October 3rd, 2011
Econintersect: Most Americans don’t realize that there is a boom going on in this country. Where is it? It’s in North Dakota. The unemployment rate is only 3.5%, according to the BLS (Bureau of Labor Statistics). Where are all the jobs coming from? Oil! That’s right, North Dakota is in the midst of an oil boom drilling in the Bakken oil field. And, if the most optimistic reports are realized, the oil reserves recoverable from the Great Plains and the Rocky Mountains could be several times larger than the record reserves of Saudi Arabia. That brings us to Stephen Moore’s headline in yesterday's Wall Street Journal: “How North Dakota Became Saudi Arabia.” Follow up:
Follow up:Before getting into Moore's article, Snopes has an article that quotes some estimates of potential recoverable reserves as large as 1 trillion barrels and more, but the Snopes research backs the most believable estimates that can be obtained as of March, 2011 at more like 3.65 billion barrels (USGS – U.S. Geological Survey 2008 estimate) for the Bakken oil field. That is more like one year of imported oil and would not significantly reduce U.S. oil imports. The USGS can make big changes in estimates though. The 2008 figure replaced the last previous estimate of 151 million barrels made in 1995.
But the stories about huge oil reserves aren’t going away quietly. The Moore article in The Wall Street Journal quotes oilman Harold Hamm, discoverer of the Bakken oilfield:
Harold Hamm, the Oklahoma-based founder and CEO of Continental Resources, the 14th-largest oil company in America, is a man who thinks big. He came to Washington last month to spread a needed message of economic optimism: With the right set of national energy policies, the United States could be "completely energy independent by the end of the decade. We can be the Saudi Arabia of oil and natural gas in the 21st century."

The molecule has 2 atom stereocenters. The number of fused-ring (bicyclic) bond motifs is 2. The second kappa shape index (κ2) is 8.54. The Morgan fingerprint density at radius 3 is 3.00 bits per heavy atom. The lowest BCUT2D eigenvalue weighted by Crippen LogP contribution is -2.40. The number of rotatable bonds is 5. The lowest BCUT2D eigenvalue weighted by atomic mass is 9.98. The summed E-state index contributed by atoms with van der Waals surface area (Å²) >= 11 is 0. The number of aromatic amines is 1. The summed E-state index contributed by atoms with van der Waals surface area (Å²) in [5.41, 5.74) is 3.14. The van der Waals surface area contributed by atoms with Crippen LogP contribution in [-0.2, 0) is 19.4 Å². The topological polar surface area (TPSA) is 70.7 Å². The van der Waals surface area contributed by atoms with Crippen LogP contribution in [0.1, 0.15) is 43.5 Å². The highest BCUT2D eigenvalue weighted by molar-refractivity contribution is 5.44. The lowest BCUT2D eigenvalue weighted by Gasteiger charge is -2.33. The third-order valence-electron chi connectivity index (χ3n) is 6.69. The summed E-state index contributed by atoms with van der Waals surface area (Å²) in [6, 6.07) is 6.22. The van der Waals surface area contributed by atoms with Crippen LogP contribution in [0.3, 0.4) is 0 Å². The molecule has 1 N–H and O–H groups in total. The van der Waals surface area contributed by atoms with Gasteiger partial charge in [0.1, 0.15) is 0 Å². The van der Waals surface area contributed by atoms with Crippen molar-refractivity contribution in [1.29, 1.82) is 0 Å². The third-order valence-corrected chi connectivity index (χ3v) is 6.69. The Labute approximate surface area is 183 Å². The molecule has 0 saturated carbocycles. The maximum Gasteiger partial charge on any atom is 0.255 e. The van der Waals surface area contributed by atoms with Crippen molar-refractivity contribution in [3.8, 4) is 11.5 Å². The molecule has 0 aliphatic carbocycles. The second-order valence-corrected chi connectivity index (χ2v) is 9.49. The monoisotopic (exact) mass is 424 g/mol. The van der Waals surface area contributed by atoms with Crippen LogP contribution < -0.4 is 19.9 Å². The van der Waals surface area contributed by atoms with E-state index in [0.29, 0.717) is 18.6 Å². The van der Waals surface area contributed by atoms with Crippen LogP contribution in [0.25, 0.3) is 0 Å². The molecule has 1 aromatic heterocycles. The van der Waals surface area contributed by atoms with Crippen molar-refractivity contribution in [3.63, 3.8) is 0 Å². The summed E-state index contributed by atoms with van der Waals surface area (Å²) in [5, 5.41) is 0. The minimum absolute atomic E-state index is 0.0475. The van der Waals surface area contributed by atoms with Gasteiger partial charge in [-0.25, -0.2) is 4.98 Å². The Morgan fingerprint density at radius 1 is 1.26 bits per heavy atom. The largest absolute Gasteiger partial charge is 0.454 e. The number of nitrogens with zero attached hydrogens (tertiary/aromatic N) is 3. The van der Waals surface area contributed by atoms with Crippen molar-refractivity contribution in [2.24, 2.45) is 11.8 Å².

Hamm says the USGS is way off on the Bakken reserves. He says they are at least 24 billion barrels. He says that his company’s proven reserves have increased by more than 3.5x in the past five years and expects them to triple in the next three. Current proven reserves for Continental Resources stand at 421 million barrels.
The U.S. is importing close to 4 billion barrels a day, but 40% of that is from Mexico and Canada. Mexican oil production has been tailing off so that source may be diminishing in the future. Canadian production is expected to be maintained for some time. So if Hamm is correct, the Bakken might contain 10 years (and very possibly less) of “replacement oil” for that coming from outside North America today.
More is needed than even Hamm’s estimate for the Bakken field to achieve oil independence. Some of the many other large estimates of oil reserves in the west will have to become proven for the U.S. to divorce the Saudis. Careful examination of the facts finds Stephen Moore’s headline misleading. He wrote: “How North Dakota Became Saudi Arabia.” Even using Hamm’s 24 billion barrel estimate, Moore is still more than 90% short of Saudi Arabia’s claimed reserves.
Note: The unemployment rate in North Dakota may actually be too low to be economically healthy. Many economists think that effective full employment is somewhere around 5% since there are always some people between jobs. This concept was developed by Nobel Laureates Milton Friedman and Edmund Phelps in the 1960s and the term most often used by economists is “structural unemployment rate” although “natural unemployment rate” is also used. (See Wikipedia.) Hamm stated in the Moore article that there a presently 18,000 unfilled jobs paying $60-$80k per year in North Dakota.
Sanjeev Kulkarni contributed to this article.